Drugs and alcohol addiction have obvious and well-documented effects on substance abusers. Prolonged abuse of drugs and alcohol will worsen a person’s physical health, damage his/her mental functioning, and impair their overall spirit. But how will these unfavorable elements affect the addict’s family, friends, and coworkers, and how will the damage evident itself? The impact of substance abuse on loved ones is more impactful than you may imagine. Regularly, they are likely to experience problems related to the condition. Financial issues are likely to pop up due to not only the cost of supporting an addiction but also the loss of productivity and regular work hours due to increased illness, hangovers and other adverse effects.
Financial and social problems
Families and others that depend on a sufferer of substance abuse are likely to experience issues related to financial problems caused by drinking and drug-taking habits. The costs of alcohol and drugs increase as the addict builds a tolerance to the drug in his/her system. The psychological effects of this substance tolerance and dependency may cause the victim to become less-supportive and withdrawn to colleagues, family members, and friends. They may no longer go to social functions that do not permit drinking and may not be aware of their behavior if attending services where their choice of drugs is allowed. Lack of networking and communication with family and peers may cause other financial problems if the victim loses promotion opportunities which might require a spouse or roommate to get extra hours or a second job to a manageable level.
The constant distraction, drowsiness, and skepticism experienced by those suffering the effect of substance abuse are likely to cause problems for anyone they are in a relationship with. People who find themselves in a romantic relationship with a substance addict may end up giving excuses for their lack of improper conduct or attendance at social functions. Substance addicts may have problems with non-drinkers or those who do not share their propensity for drinking in excess, and they may strive to convince friends and loved ones to join them in drinking. This can also lead to additional problems as others experience the provocations faced by having an addict in their circle of relationships.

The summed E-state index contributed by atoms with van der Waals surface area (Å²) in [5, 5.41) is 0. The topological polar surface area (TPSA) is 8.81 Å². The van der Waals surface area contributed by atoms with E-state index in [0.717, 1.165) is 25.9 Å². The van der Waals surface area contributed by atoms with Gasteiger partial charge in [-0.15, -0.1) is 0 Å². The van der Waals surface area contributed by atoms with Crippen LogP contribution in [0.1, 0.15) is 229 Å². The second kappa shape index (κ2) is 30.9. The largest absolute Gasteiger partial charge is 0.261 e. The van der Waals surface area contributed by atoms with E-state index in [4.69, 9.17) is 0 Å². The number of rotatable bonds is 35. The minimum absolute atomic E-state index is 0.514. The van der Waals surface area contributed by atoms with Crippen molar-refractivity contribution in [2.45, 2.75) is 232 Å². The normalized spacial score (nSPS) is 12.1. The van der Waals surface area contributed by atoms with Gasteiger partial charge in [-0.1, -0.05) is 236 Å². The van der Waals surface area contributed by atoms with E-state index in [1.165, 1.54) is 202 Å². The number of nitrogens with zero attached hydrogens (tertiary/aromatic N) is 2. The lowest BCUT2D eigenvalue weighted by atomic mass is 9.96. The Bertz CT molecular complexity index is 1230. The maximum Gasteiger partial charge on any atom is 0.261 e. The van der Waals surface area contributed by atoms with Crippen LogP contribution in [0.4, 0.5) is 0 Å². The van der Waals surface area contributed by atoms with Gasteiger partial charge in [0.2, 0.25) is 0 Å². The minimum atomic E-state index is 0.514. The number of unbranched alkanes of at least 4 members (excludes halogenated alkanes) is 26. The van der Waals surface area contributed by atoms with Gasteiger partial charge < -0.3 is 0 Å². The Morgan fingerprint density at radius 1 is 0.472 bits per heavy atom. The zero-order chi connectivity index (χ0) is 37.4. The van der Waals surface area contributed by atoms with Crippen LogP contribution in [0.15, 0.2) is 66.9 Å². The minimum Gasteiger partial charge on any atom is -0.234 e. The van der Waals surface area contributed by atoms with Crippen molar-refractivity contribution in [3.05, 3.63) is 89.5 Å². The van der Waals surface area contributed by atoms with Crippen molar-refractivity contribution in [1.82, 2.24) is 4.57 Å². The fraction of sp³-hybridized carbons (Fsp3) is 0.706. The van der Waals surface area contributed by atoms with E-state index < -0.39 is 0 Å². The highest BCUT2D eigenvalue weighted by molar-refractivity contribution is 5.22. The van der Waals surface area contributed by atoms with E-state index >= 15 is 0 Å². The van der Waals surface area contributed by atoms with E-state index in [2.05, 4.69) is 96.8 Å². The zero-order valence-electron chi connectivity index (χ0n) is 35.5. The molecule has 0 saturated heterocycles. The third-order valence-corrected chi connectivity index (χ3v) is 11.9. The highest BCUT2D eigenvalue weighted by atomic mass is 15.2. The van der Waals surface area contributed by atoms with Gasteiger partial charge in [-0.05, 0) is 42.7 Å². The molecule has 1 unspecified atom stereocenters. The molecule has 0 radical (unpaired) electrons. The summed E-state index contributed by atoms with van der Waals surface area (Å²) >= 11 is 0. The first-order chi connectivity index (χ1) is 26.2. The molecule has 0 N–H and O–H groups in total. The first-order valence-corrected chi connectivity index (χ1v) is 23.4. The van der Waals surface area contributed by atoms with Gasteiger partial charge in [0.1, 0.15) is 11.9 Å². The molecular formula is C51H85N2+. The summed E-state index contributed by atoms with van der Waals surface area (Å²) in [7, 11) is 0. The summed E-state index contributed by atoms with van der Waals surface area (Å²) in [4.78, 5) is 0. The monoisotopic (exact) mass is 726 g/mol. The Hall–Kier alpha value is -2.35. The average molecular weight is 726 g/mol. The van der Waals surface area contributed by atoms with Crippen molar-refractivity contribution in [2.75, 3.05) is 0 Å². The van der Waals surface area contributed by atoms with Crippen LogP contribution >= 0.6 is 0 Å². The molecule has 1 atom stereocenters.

Family members depend strongly on one another for support. This involves both emotional and financial support, which drug and alcohol abuse can erode over time. Children may also experience neglect or mental and physical abuse as a parent loses the realization of their actions due to the outcome of substance abuse. Children also find problems with their social development due to an addicted parent becoming unwilling to support the child’s endeavor. This can range from mixed events, such as birthday parties or soccer games to outright neglect.
This exists for family members and friends of an addict due to the problems created by the addiction. Al-Anon Family Groups and other similar organizations offer to help people in situations like these and understand their role in the community. Groups basically focus on helping loved ones or acquaintances realize that they are not responsible for the actions and behavior of an addict. Many of these groups also offer training on how to help a loved one come to grips with the situation and facing the problems that now affect the family, relationships, and business.
We’ve been able to discuss some of the reasons that can cause an individual to get addicted to drugs and alcohol and the possible effects on their family members, friends, coworkers, and loved ones. So now, let’s discuss the impacts of addiction on relatives and friends.
How addiction impacts children
According to psychology today, 1 out of 5 children grow up in a home where a parent abuses alcohol or drugs; observing the trauma of a parent suffering from addiction at a young age has long term effects on the child. Children growing up seeing a parent addicted to alcohol or drug are more likely to develop substance use disorders in their adulthood. Some children are still enhancing their personality and are vulnerable to external influences; they take the risk of repeating such behaviors. Children may be exposed to violent behavior due to a parent or both parent’s substance use. Early exposure to a home divided by drug use can make the child feel unsafe, physically, and emotionally neglected. Children may develop extreme self-blame and guilt for a parent’s substance abuse. In most cases, children can be removed from the home and placed in foster care.